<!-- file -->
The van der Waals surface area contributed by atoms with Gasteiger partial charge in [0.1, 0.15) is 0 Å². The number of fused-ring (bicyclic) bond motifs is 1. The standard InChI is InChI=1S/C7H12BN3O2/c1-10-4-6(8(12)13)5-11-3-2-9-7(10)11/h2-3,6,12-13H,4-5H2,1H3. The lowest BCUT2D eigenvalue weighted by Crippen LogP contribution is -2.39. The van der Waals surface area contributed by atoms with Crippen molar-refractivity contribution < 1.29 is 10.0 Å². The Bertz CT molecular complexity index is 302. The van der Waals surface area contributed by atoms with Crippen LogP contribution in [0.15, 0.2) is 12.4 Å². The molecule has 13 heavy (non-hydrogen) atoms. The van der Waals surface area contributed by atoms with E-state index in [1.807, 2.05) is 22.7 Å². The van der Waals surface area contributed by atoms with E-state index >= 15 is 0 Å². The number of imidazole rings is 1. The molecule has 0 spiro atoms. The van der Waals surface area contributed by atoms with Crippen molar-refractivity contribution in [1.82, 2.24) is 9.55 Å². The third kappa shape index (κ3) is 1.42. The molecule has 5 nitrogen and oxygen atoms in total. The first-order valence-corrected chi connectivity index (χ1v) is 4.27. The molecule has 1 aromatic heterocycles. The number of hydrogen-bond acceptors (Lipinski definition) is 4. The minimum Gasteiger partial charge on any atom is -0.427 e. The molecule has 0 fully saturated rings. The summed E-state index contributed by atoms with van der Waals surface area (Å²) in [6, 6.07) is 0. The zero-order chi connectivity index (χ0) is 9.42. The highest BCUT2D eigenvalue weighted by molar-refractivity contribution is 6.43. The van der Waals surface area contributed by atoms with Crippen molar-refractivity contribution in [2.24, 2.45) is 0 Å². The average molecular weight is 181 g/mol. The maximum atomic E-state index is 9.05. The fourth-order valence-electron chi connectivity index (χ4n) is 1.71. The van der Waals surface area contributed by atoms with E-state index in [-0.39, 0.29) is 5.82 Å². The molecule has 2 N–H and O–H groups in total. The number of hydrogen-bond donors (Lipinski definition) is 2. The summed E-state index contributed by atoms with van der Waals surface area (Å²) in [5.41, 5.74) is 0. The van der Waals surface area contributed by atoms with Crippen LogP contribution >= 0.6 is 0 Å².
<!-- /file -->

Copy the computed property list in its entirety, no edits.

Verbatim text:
The van der Waals surface area contributed by atoms with Gasteiger partial charge in [0.1, 0.15) is 0 Å². The number of fused-ring (bicyclic) bond motifs is 1. The standard InChI is InChI=1S/C7H12BN3O2/c1-10-4-6(8(12)13)5-11-3-2-9-7(10)11/h2-3,6,12-13H,4-5H2,1H3. The lowest BCUT2D eigenvalue weighted by Crippen LogP contribution is -2.39. The van der Waals surface area contributed by atoms with Crippen molar-refractivity contribution < 1.29 is 10.0 Å². The Bertz CT molecular complexity index is 302. The van der Waals surface area contributed by atoms with Crippen LogP contribution in [0.15, 0.2) is 12.4 Å². The molecule has 13 heavy (non-hydrogen) atoms. The van der Waals surface area contributed by atoms with E-state index in [1.807, 2.05) is 22.7 Å². The van der Waals surface area contributed by atoms with E-state index >= 15 is 0 Å². The number of imidazole rings is 1. The molecule has 0 spiro atoms. The van der Waals surface area contributed by atoms with Crippen molar-refractivity contribution in [1.82, 2.24) is 9.55 Å². The third kappa shape index (κ3) is 1.42. The molecule has 5 nitrogen and oxygen atoms in total. The first-order valence-corrected chi connectivity index (χ1v) is 4.27. The molecule has 1 aromatic heterocycles. The number of hydrogen-bond acceptors (Lipinski definition) is 4. The minimum Gasteiger partial charge on any atom is -0.427 e. The molecule has 0 fully saturated rings. The summed E-state index contributed by atoms with van der Waals surface area (Å²) in [6, 6.07) is 0. The zero-order chi connectivity index (χ0) is 9.42. The highest BCUT2D eigenvalue weighted by molar-refractivity contribution is 6.43. The van der Waals surface area contributed by atoms with Crippen molar-refractivity contribution in [2.24, 2.45) is 0 Å². The average molecular weight is 181 g/mol. The maximum atomic E-state index is 9.05. The fourth-order valence-electron chi connectivity index (χ4n) is 1.71. The van der Waals surface area contributed by atoms with E-state index in [-0.39, 0.29) is 5.82 Å². The molecule has 2 N–H and O–H groups in total. The number of hydrogen-bond donors (Lipinski definition) is 2. The summed E-state index contributed by atoms with van der Waals surface area (Å²) in [5.41, 5.74) is 0. The van der Waals surface area contributed by atoms with Crippen LogP contribution >= 0.6 is 0 Å².